Facing A 'Midlife Crisis,' New Line Publicly Dedicated To Getting Its Shit Together

Having signalled the beginning of a difficult revitalization process through the ceremonial sacrifice of their longtime marketing chief to the Hollywood gods earlier this week (in fairness, you try and sell something called The Last Mimzy), embattled New Line executives Bob Shaye and Tobey Emmerich sat down with the LAT's Patrick Goldstein to discuss What Went Wrong during their recent, flop-riddled run—Hairspray notwithstanding—and to share their vision for the studio's future. In a refreshing change of course, Emmerich reveals that they're ready to recognize that a screenplay is only as good as the one-sheet that condenses its ideas into a single, multiplex-lobby-friendly image and the test marketing audience that will recognize its third act problems at a fraction of the cost of a roomful of clueless development execs. Reports Goldstein:

"We'd always been a very script-driven company," Emmerich says. "But now, with so much competitive pressure in the marketplace, we have to focus as much on marketing as on the script. If we'd had a vision of the one-sheet when we were hearing a pitch, not just after we've made the movie, maybe we wouldn't have suffered through so many of our mistakes."
Emmerich not only invited OTX market research guru Kevin Goetz to speak to the troops, he had him do a market test of some of the films they had in development. "He's the guy who's there when the rubber meets the road, so having him assess the marketability of our casting ideas was a lot better litmus test than a bunch of development execs sitting around talking about whether the third act worked or not."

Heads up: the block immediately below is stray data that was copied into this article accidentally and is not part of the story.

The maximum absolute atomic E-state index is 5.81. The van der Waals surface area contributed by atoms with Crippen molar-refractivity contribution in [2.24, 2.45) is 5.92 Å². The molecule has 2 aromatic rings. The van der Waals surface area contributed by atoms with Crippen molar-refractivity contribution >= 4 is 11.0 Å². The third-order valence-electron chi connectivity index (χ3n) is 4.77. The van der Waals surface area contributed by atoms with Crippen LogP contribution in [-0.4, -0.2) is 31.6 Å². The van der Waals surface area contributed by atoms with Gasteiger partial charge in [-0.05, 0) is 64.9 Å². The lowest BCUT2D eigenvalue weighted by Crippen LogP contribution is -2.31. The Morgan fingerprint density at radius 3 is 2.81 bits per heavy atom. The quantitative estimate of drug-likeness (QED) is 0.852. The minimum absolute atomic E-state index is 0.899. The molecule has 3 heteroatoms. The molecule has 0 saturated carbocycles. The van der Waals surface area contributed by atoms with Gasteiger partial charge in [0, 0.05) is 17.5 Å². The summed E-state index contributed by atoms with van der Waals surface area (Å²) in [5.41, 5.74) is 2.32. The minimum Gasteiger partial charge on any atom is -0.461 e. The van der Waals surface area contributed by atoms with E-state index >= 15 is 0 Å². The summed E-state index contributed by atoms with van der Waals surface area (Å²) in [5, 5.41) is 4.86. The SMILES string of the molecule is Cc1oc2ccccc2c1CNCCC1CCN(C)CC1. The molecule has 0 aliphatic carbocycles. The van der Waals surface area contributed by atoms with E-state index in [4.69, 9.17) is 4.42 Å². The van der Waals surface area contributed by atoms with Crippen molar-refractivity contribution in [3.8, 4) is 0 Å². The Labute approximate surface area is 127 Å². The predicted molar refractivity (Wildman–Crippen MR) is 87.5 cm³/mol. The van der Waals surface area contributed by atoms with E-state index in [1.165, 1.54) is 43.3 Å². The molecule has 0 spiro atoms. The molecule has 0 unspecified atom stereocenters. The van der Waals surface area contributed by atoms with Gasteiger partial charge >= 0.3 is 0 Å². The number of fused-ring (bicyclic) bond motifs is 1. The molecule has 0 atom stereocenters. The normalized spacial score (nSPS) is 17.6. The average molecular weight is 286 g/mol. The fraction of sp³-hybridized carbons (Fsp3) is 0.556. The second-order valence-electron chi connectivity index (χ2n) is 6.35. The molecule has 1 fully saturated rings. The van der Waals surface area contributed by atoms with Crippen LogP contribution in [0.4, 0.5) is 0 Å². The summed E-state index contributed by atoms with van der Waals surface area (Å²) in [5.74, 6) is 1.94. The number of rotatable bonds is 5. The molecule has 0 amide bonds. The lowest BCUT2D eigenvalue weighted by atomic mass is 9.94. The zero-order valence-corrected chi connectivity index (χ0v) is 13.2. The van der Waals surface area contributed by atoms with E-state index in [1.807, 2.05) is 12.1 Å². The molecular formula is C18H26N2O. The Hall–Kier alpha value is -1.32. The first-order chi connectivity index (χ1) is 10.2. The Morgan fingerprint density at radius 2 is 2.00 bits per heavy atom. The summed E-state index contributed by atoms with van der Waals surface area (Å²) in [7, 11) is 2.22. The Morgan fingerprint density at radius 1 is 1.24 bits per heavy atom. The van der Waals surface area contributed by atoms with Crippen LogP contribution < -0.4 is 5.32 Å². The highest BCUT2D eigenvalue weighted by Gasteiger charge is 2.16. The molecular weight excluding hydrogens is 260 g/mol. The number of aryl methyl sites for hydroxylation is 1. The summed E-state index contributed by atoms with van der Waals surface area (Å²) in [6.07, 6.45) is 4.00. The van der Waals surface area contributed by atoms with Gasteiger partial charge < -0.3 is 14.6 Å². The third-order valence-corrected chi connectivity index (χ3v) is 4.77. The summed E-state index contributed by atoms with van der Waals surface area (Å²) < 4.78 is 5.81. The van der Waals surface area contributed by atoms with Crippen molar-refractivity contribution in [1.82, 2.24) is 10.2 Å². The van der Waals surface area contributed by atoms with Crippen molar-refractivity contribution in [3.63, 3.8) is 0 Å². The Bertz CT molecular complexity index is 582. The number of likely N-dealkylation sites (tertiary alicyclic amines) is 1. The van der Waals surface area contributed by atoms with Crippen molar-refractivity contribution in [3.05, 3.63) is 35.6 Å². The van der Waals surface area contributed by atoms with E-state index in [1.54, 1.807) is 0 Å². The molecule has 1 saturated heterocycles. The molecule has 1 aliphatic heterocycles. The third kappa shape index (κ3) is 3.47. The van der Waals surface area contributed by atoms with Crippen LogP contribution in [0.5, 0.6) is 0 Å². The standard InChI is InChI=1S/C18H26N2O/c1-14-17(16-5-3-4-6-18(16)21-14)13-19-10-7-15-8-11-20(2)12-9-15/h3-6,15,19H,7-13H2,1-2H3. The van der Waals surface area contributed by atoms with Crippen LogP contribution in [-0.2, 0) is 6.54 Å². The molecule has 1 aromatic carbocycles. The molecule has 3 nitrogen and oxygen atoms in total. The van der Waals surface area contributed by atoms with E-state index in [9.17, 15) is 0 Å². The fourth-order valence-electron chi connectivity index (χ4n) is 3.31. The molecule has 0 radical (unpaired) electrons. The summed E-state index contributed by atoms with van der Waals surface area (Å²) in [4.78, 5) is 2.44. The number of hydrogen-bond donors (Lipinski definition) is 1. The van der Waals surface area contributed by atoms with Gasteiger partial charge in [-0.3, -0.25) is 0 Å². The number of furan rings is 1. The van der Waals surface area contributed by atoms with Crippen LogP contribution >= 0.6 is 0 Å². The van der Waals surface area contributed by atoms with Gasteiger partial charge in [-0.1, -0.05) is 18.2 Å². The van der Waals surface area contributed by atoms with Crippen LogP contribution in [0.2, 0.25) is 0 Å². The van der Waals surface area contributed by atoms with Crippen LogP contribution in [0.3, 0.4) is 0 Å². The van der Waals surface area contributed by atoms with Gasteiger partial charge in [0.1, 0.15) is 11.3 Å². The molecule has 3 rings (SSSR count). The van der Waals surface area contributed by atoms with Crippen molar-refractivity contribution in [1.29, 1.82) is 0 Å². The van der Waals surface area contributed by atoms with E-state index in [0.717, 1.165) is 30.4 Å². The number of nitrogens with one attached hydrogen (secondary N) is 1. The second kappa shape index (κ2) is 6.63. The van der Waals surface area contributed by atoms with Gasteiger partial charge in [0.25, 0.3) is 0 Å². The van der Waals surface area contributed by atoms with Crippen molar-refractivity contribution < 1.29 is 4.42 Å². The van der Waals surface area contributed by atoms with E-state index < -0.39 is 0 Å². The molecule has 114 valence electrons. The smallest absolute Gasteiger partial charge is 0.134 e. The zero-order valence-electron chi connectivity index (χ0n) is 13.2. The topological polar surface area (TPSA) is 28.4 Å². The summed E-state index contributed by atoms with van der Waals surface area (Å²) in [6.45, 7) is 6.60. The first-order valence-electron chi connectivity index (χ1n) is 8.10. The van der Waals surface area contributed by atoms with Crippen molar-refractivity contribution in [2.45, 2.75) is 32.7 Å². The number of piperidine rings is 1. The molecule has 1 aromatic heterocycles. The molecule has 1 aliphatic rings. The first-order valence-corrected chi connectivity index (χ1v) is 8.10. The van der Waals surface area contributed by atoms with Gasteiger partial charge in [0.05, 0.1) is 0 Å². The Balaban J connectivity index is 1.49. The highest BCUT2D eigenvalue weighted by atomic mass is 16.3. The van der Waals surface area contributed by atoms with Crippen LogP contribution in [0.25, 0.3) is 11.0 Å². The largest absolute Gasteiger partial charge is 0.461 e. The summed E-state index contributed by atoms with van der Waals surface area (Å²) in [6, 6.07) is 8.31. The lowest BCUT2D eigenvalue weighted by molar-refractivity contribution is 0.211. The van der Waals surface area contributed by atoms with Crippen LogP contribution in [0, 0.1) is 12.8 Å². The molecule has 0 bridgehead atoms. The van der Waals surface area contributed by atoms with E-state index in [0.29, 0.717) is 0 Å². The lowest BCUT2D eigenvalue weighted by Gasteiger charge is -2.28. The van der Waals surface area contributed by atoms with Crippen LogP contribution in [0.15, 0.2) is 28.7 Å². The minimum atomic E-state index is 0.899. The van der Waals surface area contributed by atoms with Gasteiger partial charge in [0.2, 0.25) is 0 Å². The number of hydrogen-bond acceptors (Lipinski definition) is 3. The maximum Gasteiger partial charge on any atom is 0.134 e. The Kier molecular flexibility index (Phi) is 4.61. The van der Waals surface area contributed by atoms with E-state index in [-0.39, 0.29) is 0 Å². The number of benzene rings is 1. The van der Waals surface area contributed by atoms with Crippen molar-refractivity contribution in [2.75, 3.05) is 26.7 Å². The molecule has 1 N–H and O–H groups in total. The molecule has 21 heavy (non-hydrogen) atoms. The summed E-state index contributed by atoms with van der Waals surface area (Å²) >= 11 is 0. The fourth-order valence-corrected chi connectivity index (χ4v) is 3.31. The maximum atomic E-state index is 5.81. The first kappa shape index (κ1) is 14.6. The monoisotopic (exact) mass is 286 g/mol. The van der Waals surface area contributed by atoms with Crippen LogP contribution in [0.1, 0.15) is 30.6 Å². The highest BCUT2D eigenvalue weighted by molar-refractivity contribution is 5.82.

But embracing this marketing-driven approach doesn't mean that Shaye and Emmerich will completely abandon the instincts that have brought them so much success in the past; going forward, their billion-dollar guts will collaborate with focus groups to produce an unstoppable, hybrid "Fuck yeah, that's just crazy enough to work!"/"We've run the numbers and they seem to bear out that this is just crazy enough to initially bomb, but then turn a tidy profit in the home video market!" approach to moviemaking:

When it comes to counterintuitive thinking, nothing beats making a sequel to "Harold and Kumar Go to White Castle," a 2004 stoner comedy that was a box-office dud. "Everyone said, 'Are you out of your mind?' Why would you want to do a sequel for a movie that lost money!' " recounts Emmerich. However, the original film was a DVD smash, much like the first installments in the "Austin Powers" series that spawned hit sequels for the studio. Emmerich believes the "Kumar" sequel, due next spring, is more outrageous than the original, citing a plot twist in which its heroes escape from Guantanamo Bay and end up getting high with the president.

"At our test screening," he explains, "George Bush was the highest-rated character in the whole film."

Of course, once they start counting the receipts from this weekend's Rush Hour 3 debut, they may succumb to the temptation to scrap this ambitious overhaul and just have an assistant follow around Brett Ratner with a tape recorder, greenlighting every one of the semi-coherent ideas ("It'll be like my Rush flicks, but with a Mexican cop and Larry the Cable Guy. Also, they're in Iraq.") they're later able to transcribe, so let's not get too attached to the idea of a White Castle spin-off series starring a bong-toting President's attempt to eat at every Chick-Fil-A in America in just a week.